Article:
On to Tadoussac and the Saguenay

St Lawrence
Cap-au-Saumon lighthouse – small compared to the massive cliffs above

The second day was a more reasonable 40 nautical mile cruise to reach Tadoussac. Again, timing the departure was critical and Julie consulted with Simon. She had estimated that we needed to leave at 0845. Simon advised 0815, or whenever we saw a bunch of boats leaving. Like us, several boats were leaving for Tadoussac the next morning. We were underway at 0820 and arrived a little over five hours later. Along the way we sighted numerous “gray” things in the water that turned out to be whales, probably Fin Whales as their dorsal fins were small and far back.

Our destination, the village of Tadoussac, is located at the mouth of the Saguenay River, where it empties into the St. Lawrence. As we approached buoys marking the shipping channels into the Saguenay, we could see bright-orange enclosed boats, a couple of sailboats and smaller power boats racing pell-mell around the Saguenay estuary and out on the St. Lawrence.

Every so often a boat would suddenly stop and hold its position or slowly drift for several minutes before racing off to another place. This motley fleet was out searching for whales and dolphins that inhabit these waters. These native seagoing mammals, including the popular St. Lawrence Beluga white whales, are fulltime residents of the lower reaches of the St. Lawrence and Saguenay. Just inside the mouth of the Saguenay River is a deep-water fjord that serves as an important habitat for the “melon-headed” St. Lawrence Belugas. That fjord is a major draw for whale watchers and ecotourists like ourselves.

Short Cut

Along the way we were able to keep pace with Simon and Momentum, now that we knew his St. Lawrence cruising secrets. Seeing that Simon took a shortcut that we had read about in one of the many cruising guides we were consulting, we followed his path and cut across a wide swath that would not be an option at low tide. We arrived ahead of the many boats that had departed Cap à l’Aigle that morning, and we were all converging on a very small marina. It was clear that the marina was accustomed to this afternoon onslaught and they politely asked each boat to stay in the main bay until summoned by the marina.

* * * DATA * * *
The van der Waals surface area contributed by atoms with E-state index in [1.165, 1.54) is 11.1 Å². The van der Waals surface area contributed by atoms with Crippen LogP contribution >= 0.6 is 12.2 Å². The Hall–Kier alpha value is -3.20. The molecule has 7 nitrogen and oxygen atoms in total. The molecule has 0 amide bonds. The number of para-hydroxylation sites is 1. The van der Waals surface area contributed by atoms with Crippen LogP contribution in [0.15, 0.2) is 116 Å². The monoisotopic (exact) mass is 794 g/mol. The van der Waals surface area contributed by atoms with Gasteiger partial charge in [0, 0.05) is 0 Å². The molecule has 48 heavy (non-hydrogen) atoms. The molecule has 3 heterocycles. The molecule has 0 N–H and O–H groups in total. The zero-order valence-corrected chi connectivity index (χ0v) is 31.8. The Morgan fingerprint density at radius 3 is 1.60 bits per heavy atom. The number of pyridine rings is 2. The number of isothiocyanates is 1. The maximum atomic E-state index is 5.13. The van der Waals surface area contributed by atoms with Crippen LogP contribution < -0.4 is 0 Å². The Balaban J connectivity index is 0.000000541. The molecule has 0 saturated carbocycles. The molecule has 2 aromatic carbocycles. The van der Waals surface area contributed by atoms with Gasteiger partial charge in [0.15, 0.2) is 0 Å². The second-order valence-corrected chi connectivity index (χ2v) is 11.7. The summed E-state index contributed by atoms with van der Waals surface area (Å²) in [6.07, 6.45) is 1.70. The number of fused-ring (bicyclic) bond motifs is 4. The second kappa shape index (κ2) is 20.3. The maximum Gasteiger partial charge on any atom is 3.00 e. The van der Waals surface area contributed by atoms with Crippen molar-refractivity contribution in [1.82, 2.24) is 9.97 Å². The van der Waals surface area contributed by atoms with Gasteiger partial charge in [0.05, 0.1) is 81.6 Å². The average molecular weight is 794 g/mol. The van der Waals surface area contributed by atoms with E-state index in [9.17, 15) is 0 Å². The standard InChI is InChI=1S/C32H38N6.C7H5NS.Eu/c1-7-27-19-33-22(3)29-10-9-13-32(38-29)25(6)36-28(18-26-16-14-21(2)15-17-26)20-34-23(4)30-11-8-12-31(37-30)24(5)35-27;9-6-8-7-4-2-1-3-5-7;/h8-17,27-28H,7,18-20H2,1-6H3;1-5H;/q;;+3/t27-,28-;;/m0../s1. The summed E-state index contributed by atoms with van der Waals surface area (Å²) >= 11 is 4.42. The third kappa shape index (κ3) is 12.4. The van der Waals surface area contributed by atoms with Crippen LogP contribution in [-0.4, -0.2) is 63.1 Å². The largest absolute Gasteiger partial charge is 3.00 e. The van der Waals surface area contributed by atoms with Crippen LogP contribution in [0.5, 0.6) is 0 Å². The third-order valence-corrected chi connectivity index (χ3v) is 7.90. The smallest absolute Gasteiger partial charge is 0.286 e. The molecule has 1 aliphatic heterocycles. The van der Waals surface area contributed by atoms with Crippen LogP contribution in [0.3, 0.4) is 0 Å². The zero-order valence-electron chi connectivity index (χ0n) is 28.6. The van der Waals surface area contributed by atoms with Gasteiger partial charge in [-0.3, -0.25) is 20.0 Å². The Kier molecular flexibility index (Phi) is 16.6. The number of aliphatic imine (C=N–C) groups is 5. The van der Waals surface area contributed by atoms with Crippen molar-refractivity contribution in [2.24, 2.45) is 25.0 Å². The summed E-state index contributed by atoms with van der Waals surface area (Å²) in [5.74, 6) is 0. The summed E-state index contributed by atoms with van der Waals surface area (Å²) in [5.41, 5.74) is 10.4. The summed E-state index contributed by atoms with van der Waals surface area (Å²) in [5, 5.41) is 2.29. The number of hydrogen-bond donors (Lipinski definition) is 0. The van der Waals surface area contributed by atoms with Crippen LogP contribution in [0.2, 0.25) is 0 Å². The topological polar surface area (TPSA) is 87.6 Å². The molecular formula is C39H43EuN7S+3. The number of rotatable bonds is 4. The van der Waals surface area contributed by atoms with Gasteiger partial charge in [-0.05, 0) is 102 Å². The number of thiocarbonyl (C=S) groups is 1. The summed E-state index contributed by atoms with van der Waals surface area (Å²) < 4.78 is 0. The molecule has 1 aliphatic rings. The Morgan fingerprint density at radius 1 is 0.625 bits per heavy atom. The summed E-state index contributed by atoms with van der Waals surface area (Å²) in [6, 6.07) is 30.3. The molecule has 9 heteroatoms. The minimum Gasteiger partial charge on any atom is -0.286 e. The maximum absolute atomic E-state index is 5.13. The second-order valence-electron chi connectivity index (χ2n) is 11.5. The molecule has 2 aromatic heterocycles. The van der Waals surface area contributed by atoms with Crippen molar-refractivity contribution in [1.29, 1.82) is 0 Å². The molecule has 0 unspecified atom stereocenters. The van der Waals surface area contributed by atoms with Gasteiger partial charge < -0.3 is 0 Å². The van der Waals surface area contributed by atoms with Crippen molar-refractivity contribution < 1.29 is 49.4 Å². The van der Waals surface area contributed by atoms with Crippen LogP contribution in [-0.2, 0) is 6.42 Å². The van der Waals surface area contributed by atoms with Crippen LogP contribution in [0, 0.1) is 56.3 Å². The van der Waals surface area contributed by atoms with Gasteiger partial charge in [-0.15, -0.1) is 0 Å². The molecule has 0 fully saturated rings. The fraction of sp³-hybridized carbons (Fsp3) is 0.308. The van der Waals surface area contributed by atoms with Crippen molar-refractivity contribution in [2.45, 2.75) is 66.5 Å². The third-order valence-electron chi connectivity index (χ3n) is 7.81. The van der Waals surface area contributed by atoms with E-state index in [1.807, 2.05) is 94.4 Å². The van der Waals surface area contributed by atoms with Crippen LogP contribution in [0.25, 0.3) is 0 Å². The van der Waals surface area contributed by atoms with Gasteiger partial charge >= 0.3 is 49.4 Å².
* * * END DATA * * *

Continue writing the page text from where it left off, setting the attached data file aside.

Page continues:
Per instructions radioed from the marina, we initially tied up to the second end dock. Then the harbormaster came along and redirected us to the end dock on the first pier. The real problem was the marina had very few slips for a 50-foot boat and they could not find the reservation we had made. Size-limiting slips and lost reservations were a recurring problem for us along the St. Lawrence. The harbormaster informed us we could tie up on the end of first dock end for one night, but an even larger seasonal rental was expected to arrive. The next morning, he moved us into the next slip in. He also said we could have the same slip on our return the next week from our planned cruise up the Saguenay.

St. Lawrence Sailors

We saw Simon later that afternoon and thanked him for his guidance and for sending pictures of us underway. For Simon, sailing to and from Quebec City to Tadoussac is just what a sailor does with a week of holiday. We have a new-found respect for the sailors that ply these waters – they use the tides and currents to their advantage when traversing in either direction!

July 20, 2023 487.1 Nautical Miles 48°08.324’N  069°42.951’W